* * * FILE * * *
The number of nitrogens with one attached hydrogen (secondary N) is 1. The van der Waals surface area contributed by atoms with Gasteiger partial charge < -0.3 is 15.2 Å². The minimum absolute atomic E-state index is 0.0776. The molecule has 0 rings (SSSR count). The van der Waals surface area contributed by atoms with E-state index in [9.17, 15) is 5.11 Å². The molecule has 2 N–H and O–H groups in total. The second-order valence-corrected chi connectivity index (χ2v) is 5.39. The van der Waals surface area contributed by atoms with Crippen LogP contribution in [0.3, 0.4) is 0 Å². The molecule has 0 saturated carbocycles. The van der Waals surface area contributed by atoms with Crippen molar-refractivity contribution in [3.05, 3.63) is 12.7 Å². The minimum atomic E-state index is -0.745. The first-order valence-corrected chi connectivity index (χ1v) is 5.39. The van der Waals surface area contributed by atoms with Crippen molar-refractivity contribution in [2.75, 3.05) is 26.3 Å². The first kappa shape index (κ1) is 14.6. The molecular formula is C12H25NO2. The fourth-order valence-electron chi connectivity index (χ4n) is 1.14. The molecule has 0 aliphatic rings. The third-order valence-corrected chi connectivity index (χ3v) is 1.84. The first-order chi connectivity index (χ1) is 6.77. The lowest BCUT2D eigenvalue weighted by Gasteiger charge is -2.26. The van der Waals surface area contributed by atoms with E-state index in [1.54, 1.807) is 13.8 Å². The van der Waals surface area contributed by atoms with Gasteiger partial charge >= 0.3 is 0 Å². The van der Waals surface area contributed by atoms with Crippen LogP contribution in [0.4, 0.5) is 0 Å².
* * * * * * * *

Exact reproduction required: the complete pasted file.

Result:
The number of nitrogens with one attached hydrogen (secondary N) is 1. The van der Waals surface area contributed by atoms with Gasteiger partial charge < -0.3 is 15.2 Å². The minimum absolute atomic E-state index is 0.0776. The molecule has 0 rings (SSSR count). The van der Waals surface area contributed by atoms with E-state index in [9.17, 15) is 5.11 Å². The molecule has 2 N–H and O–H groups in total. The second-order valence-corrected chi connectivity index (χ2v) is 5.39. The van der Waals surface area contributed by atoms with Crippen LogP contribution in [0.3, 0.4) is 0 Å². The molecule has 0 saturated carbocycles. The van der Waals surface area contributed by atoms with Crippen molar-refractivity contribution in [3.05, 3.63) is 12.7 Å². The minimum atomic E-state index is -0.745. The first-order valence-corrected chi connectivity index (χ1v) is 5.39. The van der Waals surface area contributed by atoms with Crippen molar-refractivity contribution in [2.75, 3.05) is 26.3 Å². The first kappa shape index (κ1) is 14.6. The molecular formula is C12H25NO2. The fourth-order valence-electron chi connectivity index (χ4n) is 1.14. The molecule has 0 aliphatic rings. The third-order valence-corrected chi connectivity index (χ3v) is 1.84. The first-order chi connectivity index (χ1) is 6.77. The lowest BCUT2D eigenvalue weighted by Gasteiger charge is -2.26. The van der Waals surface area contributed by atoms with E-state index in [1.54, 1.807) is 13.8 Å². The van der Waals surface area contributed by atoms with Gasteiger partial charge >= 0.3 is 0 Å². The van der Waals surface area contributed by atoms with Crippen LogP contribution in [0.4, 0.5) is 0 Å².